4. I planted some of these last year, and didn’t even attempt to harvest them because they seemed to be stuggling a bit. Right now, second year, they are flourishing and flowering. Thanks for the great article! I’m really looking forward to pulling some up this fall!

  5. Any advice on transplanting from the wild? I have found them growing around a local lake and want to see how they will do on the banks of a pond nearby. Another question, I was thinking of using the tubers pureed with salted fish for a brandade. Seemed like an obvious one to me Thoughts?

    BTW, I have been making my way through some of your wonderful game recipes. Next up, bear pelmeni.

  6. I did find this online (but would love to know more about how they spread so I don’t get too close to my veggie garden) Planting Groundnuts: “Groundnuts are easy to plant. They like full to partial sun, adequate moisture, and rich soil amended with organic material. The flowers are about ½ inch in diameter and are red-brown to pink. The vine is hardy in zones 4-9. The tubers spread, so amend a broad area of your soil with compost. Groundnuts are nitrogen-fixers, so they don’t need much fertilizer. Plant your tubers about 3 inches deep next to a lamp post, tree, pergola, or trellis. They’ll grow 6-12 feet, so they’re easier to maintain than other vines. Just be sure not to let your new vine dry out. Here’s the only catch: you have to wait a season or two for the plants to mature before you harvest your crop. By waiting, though, you’ll never have to re-plant, since you’ll never be able to harvest all of the tubers.”

  7. Thanks so much for these recipes.

    I bought 4-5 plants about 6 years ago from Louisiana State University and started growing them in the Hudson valley, in upstate New York (zone 5A). They have subsequently behaved like the native that they are, and are now growing all over my veggie garden as well as escaping out into the surrounding meadow.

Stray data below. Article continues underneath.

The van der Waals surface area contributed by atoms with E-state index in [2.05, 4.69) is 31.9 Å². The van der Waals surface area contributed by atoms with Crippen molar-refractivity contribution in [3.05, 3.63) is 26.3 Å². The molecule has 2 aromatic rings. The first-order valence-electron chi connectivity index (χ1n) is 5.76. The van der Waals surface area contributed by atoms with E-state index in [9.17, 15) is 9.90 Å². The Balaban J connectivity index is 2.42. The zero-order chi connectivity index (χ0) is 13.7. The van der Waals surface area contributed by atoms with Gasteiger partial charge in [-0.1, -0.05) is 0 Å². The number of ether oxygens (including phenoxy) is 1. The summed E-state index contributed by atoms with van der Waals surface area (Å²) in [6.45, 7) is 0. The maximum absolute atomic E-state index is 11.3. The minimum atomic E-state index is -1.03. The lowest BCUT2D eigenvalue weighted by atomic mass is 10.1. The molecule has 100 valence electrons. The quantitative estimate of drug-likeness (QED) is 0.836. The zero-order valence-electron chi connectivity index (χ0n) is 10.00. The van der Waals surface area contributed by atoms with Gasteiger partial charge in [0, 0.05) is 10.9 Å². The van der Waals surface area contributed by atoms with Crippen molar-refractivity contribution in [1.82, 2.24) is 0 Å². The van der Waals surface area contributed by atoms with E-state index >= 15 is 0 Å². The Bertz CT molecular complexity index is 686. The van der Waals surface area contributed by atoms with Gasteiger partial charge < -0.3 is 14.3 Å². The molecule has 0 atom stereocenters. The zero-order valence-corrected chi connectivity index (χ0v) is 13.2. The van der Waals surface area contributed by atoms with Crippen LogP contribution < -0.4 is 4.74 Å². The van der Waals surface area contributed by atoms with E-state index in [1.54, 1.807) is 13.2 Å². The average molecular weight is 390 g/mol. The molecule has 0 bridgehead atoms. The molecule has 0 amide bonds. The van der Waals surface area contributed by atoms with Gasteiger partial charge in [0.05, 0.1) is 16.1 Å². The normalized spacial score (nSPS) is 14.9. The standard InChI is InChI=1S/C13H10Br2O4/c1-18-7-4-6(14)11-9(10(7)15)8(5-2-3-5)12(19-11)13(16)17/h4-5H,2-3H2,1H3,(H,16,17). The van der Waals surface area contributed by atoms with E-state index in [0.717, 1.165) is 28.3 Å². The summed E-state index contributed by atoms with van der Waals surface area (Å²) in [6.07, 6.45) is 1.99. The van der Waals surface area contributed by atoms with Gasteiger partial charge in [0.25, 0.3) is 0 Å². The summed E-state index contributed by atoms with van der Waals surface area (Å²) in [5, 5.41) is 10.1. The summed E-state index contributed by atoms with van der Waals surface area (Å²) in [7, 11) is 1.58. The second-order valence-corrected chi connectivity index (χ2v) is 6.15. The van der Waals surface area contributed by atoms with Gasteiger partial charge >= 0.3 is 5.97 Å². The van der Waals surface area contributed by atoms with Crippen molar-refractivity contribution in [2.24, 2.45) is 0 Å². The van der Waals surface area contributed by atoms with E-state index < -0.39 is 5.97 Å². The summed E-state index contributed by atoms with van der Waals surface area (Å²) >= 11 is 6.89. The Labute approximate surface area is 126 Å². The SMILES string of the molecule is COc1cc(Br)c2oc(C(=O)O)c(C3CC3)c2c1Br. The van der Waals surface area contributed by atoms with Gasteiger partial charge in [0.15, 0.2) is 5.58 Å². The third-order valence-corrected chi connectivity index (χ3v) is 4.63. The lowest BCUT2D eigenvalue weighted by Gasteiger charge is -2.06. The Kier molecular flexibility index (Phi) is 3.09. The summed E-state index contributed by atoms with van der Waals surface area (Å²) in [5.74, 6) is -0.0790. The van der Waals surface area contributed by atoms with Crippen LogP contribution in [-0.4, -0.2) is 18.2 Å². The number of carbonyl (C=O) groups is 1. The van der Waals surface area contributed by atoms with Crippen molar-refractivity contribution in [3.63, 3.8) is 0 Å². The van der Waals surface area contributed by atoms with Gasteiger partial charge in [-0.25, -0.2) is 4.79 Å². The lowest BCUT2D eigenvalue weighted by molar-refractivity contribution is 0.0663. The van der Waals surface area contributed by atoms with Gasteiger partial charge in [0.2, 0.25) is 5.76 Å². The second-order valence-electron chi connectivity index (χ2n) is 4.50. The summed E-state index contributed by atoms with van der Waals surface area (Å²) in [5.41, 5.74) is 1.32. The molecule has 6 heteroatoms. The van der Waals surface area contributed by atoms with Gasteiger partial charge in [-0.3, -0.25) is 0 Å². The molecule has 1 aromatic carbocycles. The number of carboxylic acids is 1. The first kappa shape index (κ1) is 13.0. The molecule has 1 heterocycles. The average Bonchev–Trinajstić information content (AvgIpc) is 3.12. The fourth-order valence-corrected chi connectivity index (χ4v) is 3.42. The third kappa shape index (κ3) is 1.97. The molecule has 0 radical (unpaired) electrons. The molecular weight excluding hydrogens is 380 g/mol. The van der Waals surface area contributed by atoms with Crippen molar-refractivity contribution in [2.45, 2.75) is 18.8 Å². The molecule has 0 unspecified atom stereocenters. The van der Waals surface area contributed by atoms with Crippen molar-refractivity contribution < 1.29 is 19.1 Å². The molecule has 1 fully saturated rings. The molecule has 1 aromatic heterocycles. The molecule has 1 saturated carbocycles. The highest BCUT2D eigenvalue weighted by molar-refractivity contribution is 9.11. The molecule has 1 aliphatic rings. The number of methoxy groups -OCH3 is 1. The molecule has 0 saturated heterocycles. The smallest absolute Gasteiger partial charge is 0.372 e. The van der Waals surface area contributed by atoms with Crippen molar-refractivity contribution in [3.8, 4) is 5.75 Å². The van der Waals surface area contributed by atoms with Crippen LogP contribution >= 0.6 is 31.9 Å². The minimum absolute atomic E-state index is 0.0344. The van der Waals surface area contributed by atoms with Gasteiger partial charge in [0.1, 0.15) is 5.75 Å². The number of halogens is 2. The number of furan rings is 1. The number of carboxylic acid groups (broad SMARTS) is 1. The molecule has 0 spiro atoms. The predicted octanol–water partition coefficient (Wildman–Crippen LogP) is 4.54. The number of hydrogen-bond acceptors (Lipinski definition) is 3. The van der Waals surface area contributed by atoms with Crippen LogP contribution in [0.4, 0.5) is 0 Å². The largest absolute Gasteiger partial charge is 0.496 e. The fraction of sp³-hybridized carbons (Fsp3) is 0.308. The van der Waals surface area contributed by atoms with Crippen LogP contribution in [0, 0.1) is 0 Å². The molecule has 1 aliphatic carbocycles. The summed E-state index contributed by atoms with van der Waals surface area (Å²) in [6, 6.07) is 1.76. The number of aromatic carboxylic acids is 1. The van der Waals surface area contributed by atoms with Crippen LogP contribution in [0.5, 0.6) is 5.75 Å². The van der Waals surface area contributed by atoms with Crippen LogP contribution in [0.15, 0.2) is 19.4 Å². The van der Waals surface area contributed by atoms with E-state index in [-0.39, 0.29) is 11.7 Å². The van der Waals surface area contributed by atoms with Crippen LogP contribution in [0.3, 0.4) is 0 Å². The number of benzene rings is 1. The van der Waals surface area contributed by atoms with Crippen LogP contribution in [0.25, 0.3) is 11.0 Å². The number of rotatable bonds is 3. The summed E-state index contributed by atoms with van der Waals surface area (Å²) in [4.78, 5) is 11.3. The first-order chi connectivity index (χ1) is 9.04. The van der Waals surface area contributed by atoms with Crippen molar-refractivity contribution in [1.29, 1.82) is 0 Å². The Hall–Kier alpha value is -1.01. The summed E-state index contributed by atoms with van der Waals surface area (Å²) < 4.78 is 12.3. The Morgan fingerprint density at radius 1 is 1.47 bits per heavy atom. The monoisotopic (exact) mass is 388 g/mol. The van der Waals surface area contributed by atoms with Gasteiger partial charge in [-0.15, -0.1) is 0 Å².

I left them alone for a few years, using only the flowers in summer salads and to decorate cakes. These days however I am finding tubers the size of eggs – which is where your recipes come in!

    I would say my experience growing this plant has been 100% effortless. They are excellent climbers, can compete with grass and other weeds and co-exist very well with cultivated species like peas and beans.

    Great plant to stick in the ground and come back to in a few years!

  8. Although Hopniss sounds mighty nutritious, I quite despise it… It spreads to my vegetable patch from a neighbouring property, choking out the vegetables I grow. I find it spreads all too readily and I’ve found it very difficult to eradicate. Should anyone have tips on how I can rid myself of this invasive tuber forever, I would be so glad for it!

  9. Wow, Curious plant, & I was beginning to get excited about finding this! Alas,… Now I have more research to do though…

    I noted in an article by Sam Thayer that it’s in the legume family… I’m DEATHLY allergic to Peanuts.. Peas, White beans & Lima Beans have gotten me into serious trouble in the past too (not really a Big loss to me as I Can’t Stand the taste of P & LB’s anyway; I just have to take it easy with not eating too many refried beans on my nachos 😉 ) Now the other biggie legume, soy, I’ve slowly grown to be mostly fine with, prolly because our market goods are SATURATED with the stuff! 😉